The Works of Laurence Sterne: Tristram Shandy

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Jenson Society, 1906
 

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˹ xliii - At the usual evening hour the chapel bell began to toll, and Thomas Newcome's hands outside the bed feebly beat time. And just as the last bell struck a peculiar sweet smile shone over his face, and he lifted up his head a little, and quickly said, 'Adsum!
˹ 134 - Your honour knows, said the corporal, I had no orders. True, quoth my uncle Toby, thou didst very right, Trim, as a soldier ; but certainly very wrong as a man. In the second place, for which, indeed, thou hast the same excuse...
˹ 118 - I am persuaded, said my uncle Toby, as the landlord shut the door, he is a very compassionate fellow, Trim, yet I cannot help entertaining a high opinion of his guest too. There must be something more than common in him, that, in so short a time, should win so much upon the affections of his host: And of his whole family, added the Corporal, for they are all concerned for him.
˹ 26 - The descent of the hat was as if a heavy lump of clay had been kneaded into the crown of it. Nothing could have expressed the sentiment of mortality, of which it was the type and forerunner, like it ; his hand seemed to vanish from under it ; it fell dead; the Corporal's eye fixed upon it as upon a corpse ; and Susannah burst into a flood of tears.
˹ 134 - A sick brother officer should have the best quarters, Trim, and if we had him with us, we could tend and look to him: Thou art an excellent nurse thyself, Trim, and what with thy care of him, and the old woman's, and his boy's, and mine together, we might recruit him again at once, and set him upon his legs. In a fortnight or three weeks, added my uncle Toby, smiling, he might march. He will never march, an...
˹ 134 - Fevre as sickness and travelling are both expensive, and thou knowest he was but a poor Lieutenant, with a son to subsist as well as himself out of his pay that thou didst not make an offer to him of my purse ; because, had he stood in need, thou knowest, Trim, he had been as welcome to it as myself.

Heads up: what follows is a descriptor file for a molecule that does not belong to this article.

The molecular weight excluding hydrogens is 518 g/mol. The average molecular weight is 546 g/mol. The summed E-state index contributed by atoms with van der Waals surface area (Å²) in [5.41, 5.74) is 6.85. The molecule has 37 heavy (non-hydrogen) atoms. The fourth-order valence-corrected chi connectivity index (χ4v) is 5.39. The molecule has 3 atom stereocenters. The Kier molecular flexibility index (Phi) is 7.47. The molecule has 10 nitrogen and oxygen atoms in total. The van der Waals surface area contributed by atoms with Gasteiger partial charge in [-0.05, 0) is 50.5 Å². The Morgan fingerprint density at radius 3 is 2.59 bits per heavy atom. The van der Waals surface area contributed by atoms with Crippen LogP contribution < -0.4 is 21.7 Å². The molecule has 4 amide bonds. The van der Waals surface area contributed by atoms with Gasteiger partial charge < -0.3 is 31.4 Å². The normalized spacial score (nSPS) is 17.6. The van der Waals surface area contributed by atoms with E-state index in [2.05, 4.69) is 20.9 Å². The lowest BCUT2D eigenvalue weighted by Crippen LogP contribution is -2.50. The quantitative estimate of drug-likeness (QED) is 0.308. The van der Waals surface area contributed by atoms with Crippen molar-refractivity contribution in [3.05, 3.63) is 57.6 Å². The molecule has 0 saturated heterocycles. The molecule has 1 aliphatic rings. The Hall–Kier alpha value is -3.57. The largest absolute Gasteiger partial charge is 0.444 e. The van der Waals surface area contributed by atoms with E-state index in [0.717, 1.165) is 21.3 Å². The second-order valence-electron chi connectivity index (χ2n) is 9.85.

˹ 131 - I wish," said my Uncle Toby, with a deep sigh, " I wish, Trim, I was asleep." "Your honour," replied the corporal, "is too much concerned; shall I pour your honour out a glass of sack to your pipe ? " " Do, Trim,
˹ 134 - An' please your honour," said the corporal, "he will never march but to his grave." "He shall march," cried my uncle Toby, marching the foot which had a shoe on, though without advancing an inch " he shall march to his regiment." " He cannot stand it," said the corporal. " He shall be supported,
˹ 123 - ... twill be enough to give your honour your death, and bring on your honour's torment in your groin. I fear so, replied my uncle Toby ; but I am not at rest in my mind, Trim, since the account the landlord has given me. I wish I had not known so much of this affair, added my uncle Toby, or that I had known more of it: How shall we manage it?
˹ 134 - He shall not drop," said my uncle Toby, firmly. " A-well-o'-day, do what we can for him," said Trim, maintaining his point, " the poor soul will die." " He shall not die, by G !" cried my uncle Toby. The Accusing Spirit, which flew up to Heaven's chancery with the oath, blushed as he gave it in ; and the Recording Angel, as he wrote it down, dropped a tear upon the word, and blotted it out for ever.

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